IPC Board Chairman testifies before Congress.May 14, 2012 -
Steve Pudles, Chairman of the Board of IPC, testified before Congress to urge common-sense changes to U.S. Securities and Exchange Commission proposed rule on conflict minerals. IPC is advocating changes to draft SEC rule implementing Section 1502 of Dodd-Frank Act that would lessen burden on small manufacturing companies. Pudles recommended inclusion of reasonable phase-in provision to give companies time to understand final regulations and query supply chains accordingly.
IPC Board Chairman Steve Pudles Testifies Before Congress
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IPC-Association Connecting Electronics Industries
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Press release date: May 10, 2012
Urges Changes to SEC Proposed Rule on Conflict Minerals
BANNOCKBURN, Ill., USA, - Steve Pudles, Chairman of the Board of IPC - Association Connecting Electronics Industries®, today testified before Congress to urge common-sense changes to the U.S. Securities and Exchange Commission (SEC) proposed rule on conflict minerals. IPC is advocating changes to the draft SEC rule implementing Section 1502 of the Dodd-Frank Act that would lessen the burden on small manufacturing companies and make it easier for companies to more efficiently and effectively comply with the regulations.
"IPC supports the underlying goal of Section 1502 of the Dodd-Frank Act, which is to address the grave human rights situation in the Democratic Republic of the Congo (DRC)," testified Pudles, who is also the CEO of Spectral Response LLC, an electronics manufacturing services company located in Lawrenceville, Georgia. "However, I am concerned that the SEC's draft regulations [that implement Section 1502] place a great burden on the private sector with too little regard for the challenges they place on small businesses and the benefits they offer the people of the DRC.
"I encourage the SEC to implement the requirements of Section 1502 in a manner that supports the goals of the statute without unduly burdening U.S. manufacturing industries or causing unnecessary disruptions of the legitimate minerals trade, which is vital to the livelihood of the people of the DRC," said Pudles. "Sensible changes or additions to the proposed rule could dramatically mitigate the costs while maintaining the spirit of Section 1502."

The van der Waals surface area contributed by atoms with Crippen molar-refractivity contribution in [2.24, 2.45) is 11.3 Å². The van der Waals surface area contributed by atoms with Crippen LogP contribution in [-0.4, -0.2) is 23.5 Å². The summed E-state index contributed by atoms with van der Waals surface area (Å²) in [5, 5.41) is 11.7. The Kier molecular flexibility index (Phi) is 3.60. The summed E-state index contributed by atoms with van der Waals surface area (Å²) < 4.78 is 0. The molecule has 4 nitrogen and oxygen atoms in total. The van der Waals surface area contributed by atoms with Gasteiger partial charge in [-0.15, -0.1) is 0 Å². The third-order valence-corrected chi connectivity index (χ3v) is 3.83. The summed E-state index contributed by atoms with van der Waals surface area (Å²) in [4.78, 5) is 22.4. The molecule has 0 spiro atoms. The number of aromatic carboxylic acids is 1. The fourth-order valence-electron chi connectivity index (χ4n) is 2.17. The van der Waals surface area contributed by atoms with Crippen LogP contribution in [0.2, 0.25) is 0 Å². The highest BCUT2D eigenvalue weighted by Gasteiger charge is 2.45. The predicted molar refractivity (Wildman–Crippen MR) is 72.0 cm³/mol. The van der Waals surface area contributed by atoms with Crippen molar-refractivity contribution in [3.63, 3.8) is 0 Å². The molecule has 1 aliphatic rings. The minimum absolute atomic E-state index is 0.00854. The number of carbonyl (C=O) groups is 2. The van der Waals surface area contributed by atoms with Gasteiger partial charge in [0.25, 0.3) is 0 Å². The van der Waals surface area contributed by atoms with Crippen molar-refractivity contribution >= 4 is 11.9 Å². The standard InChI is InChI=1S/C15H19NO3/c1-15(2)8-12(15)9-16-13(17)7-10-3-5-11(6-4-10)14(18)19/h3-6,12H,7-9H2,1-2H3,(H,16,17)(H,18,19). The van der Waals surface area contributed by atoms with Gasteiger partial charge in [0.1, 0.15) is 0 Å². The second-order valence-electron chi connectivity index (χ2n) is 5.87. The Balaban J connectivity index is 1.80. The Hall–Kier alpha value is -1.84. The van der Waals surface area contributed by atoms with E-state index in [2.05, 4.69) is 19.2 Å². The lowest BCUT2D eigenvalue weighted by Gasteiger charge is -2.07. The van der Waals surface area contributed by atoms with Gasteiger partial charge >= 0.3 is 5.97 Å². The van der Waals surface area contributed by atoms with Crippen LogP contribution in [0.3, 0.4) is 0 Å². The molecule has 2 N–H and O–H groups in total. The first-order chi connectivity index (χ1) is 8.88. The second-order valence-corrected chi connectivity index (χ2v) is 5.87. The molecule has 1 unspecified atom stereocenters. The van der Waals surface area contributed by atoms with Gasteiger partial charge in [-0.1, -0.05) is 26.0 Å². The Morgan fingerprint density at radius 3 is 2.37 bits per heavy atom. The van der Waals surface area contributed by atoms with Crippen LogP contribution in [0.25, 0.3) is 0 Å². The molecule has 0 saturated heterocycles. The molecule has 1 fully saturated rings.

Compliance costs associated with the proposed SEC rule are significant and create additional onus for small companies already operating on slim profit margins. For example, an IPC survey of its members indicated average compliance costs could exceed $230,000 per year. An independent analysis of the costs, conducted by Tulane University, puts total compliance costs at $7.9 billion, which is more than 100 times the SEC's estimate.
In his testimony before the House Financial Services Subcommittee on International Monetary Policy and Trade, Pudles called for some key changes to the proposed SEC rule that would ease the compliance burden on U.S. small manufacturers. Pudles recommended the inclusion of a reasonable phase-in provision to give companies time to understand the final regulations and query supply chains accordingly. He proposed the implementation of a single reporting date, so supply chain companies aren't required to constantly respond to inquiries throughout the year. Pudles also encouraged the inclusion of an alternative approach for recycled or scrap sources in order to reduce the amount of virgin materials used in the manufacturing process.
Other IPC recommendations include reporting exemptions for products outside of the supply chain's control; provision of a de minimis level to focus on significant uses of conflict minerals; provision of non-binding examples of due diligence; and a transitional category of conflict minerals of indeterminate source.
To view Pudles' full testimony or to find more information about IPC's initiatives in the area of conflict minerals, visit www.ipc.org/conflict-minerals.